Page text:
Executive Leadership

Former Home Dept chief executive Bob Nardelli exemplifies some of the biggest rules of leadership:

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Angie Morgan and Courtney Lynch were among the only women in their
Marine Corps officer training school. The physical demands were tough,
but commanding men who’d never worked for a woman proved tougher. Morgan and Lynch excelled at it and now, they’re teaching other women.
Their workshops focus on four Marine-centric
ideas:

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When a problem doesn’t respond to solutions that have worked for you before, unlock your creativity with these approaches:

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It would have been easy for helicopter pilot Hugh Thompson Jr. to fly away from the scene of carnage. But he and his crew—appalled when they came upon their fellow U.S.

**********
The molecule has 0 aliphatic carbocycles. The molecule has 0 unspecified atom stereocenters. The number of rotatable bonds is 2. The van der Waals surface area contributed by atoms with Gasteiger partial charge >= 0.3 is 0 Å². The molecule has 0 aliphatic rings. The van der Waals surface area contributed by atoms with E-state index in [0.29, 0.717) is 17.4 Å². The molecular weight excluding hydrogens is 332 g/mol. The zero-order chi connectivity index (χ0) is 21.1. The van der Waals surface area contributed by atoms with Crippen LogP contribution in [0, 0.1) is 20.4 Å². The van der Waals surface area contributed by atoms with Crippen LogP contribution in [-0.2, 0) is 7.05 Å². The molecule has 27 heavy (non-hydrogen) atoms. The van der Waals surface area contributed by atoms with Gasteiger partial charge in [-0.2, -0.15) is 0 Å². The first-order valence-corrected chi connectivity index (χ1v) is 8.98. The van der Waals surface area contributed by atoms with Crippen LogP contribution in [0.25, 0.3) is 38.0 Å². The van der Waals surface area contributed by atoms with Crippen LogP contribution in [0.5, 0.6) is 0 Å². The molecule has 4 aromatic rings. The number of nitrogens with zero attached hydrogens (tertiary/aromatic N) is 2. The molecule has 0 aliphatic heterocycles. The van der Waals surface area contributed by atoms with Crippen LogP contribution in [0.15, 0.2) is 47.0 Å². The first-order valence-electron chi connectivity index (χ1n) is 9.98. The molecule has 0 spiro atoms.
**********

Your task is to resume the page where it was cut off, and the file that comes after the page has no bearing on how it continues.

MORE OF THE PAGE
troops killing civilians in the Vietnamese village of My Lai— landed
their helicopter between the shooting soldiers and fleeing villagers,
pointed their guns at the Americans and told them to stop firing.

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So, can leadership be taught? Jay Conger, executive director of the University of Southern
California’s Leadership Institute, had his doubts. He embarked on a
two-year study to find out.

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Avoid falling prey to the most common lie leaders tell themselves

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Prepare for the next crisis— or opportunity—by employing “active waiting”:

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Short-circuit team paralysis by empowering more people throughout the ranks to make decisions on their own

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Maintain your effectiveness as a leader by resisting the temptation to
flatter people, withhold information, lie or exaggerate past successes

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Encourage “break the mold thinking” by asking team members to interview
10 people outside your organization about the challenges you’re facing

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